News Release

Young Solomon Islander Focuses on the Future

Priorities for former missionary from Honiara are faith, family, service, education and career

Maclean Sauseru returned home to Solomon Islands last July determined to further his education.  Two years earlier, when he began serving a mission for his church, he had not completed secondary school. Today he has nearly finished his Foundation courses at University of the South Pacific (USP).  The key?

Maclean’s dedication to a self-reliance initiative designed by The Church of Jesus Christ of Latter-day Saints (Mormons).

Towards the end of his mission, Maclean was contacted by self-reliance missionaries, David and Theresa Nish.  By email, they worked with him to ascertain his career needs.

Maclean was asked to describe a lifestyle he wanted (such as clean water, sufficient clothing, a modest home, etc.), then to identify an income level that would allow him to do those things.  From a Preferred Jobs list, he figured out how much money he needed and what type of jobs would bring in that income.  He figured out, for example, that to become a plumber, he would need to gain specific skills which, in turn, would require a certain level of education.

Maclean chose to study for a Diploma in Governance and Human Rights.

“My wife and I enrolled him in USP (University of the South Pacific) doing Foundation Courses,” said Elder Nish.  “He wanted to start university courses by January 2016.”

In fact, Maclean got home two days after the semester started and began studying immediately.

He also began meeting with an early morning Study Buddy group.

Study Buddy groups are part of the church-wide self-reliance initiative where members of the Church and their friends are encouraged to meet weekly to support each other in education, formal or otherwise.  The reason for meeting can be as simple as learning English together using hymnbooks.  Groups can be high school age or adults.  Basically a Study Buddy group can be started by any group of people with a common desire to improve their situation.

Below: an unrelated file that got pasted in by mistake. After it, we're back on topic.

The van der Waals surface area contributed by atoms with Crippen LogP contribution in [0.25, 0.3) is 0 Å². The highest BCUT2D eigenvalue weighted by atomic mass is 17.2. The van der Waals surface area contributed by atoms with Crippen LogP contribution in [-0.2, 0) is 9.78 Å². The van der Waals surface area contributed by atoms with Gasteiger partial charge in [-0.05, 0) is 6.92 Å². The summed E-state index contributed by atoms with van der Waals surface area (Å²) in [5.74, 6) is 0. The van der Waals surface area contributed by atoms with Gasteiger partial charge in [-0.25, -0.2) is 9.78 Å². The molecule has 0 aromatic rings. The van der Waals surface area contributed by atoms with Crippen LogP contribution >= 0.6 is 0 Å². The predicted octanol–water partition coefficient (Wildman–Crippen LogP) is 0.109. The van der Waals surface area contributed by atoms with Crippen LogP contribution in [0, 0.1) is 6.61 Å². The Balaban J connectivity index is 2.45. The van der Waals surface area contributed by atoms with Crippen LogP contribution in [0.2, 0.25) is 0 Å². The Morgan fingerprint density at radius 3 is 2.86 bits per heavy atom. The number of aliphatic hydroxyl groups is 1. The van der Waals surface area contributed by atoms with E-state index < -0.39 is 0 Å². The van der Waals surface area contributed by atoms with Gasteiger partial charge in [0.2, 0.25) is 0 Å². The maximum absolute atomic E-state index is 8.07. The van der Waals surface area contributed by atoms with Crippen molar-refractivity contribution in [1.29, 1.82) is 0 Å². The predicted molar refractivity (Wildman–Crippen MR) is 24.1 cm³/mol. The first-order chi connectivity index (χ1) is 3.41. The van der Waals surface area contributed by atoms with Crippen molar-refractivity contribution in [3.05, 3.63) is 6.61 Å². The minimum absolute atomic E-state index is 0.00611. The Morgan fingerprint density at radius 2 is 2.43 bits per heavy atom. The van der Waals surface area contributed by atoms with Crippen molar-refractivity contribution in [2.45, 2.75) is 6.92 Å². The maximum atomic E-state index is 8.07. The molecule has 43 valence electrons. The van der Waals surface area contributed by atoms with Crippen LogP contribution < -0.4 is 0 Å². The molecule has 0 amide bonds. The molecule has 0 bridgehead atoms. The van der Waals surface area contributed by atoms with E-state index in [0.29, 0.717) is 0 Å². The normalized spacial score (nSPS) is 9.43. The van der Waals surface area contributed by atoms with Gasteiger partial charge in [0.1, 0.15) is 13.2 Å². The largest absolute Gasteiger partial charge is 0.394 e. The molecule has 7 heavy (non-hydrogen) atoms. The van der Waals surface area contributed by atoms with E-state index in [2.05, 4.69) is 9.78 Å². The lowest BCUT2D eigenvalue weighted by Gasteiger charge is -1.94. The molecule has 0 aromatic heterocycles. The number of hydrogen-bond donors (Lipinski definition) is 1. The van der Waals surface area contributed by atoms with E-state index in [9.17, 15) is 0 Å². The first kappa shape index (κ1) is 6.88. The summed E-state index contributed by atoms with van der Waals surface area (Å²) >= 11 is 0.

Renee Solomon, Self-reliance Manager for Solomon Islands for The Church of Jesus Christ of Latter-day Saints’ Pacific Area Office in Auckland, New Zealand, observes, “The idea of Study Buddy groups is to encourage the group members to help one another.  Rather than waiting for a school or some other organisation to put study support in place, students can be moving forward on their own.” 

In the Pacific area, Study Buddy groups are often students taking classes or doing distance learning at USP or elsewhere.  In most cases, each group member has already spent twelve weeks in an Education for Better Work group, working out a plan for education and focusing on a job search.  By deciding, “If I do this much schooling, I will be able to do that job,” each member determines what they are going to study.

Study Buddy group members discuss assignments, go through readings, go over whatever they each are struggling with.  They might need to improve their English, for example.  The group helps each member to overcome obstacles. They help each other succeed. 

Maclean is a real go getter,” observed Elder Nish.  “He found out that USP offered a Summer Flexi School during the December holidays and that they were running the course he needed to finish his Foundation Courses.  He begged, borrowed, and scraped together the funds to do this course.”

“These programs help people to have hope,” summed up Ms. Solomon.

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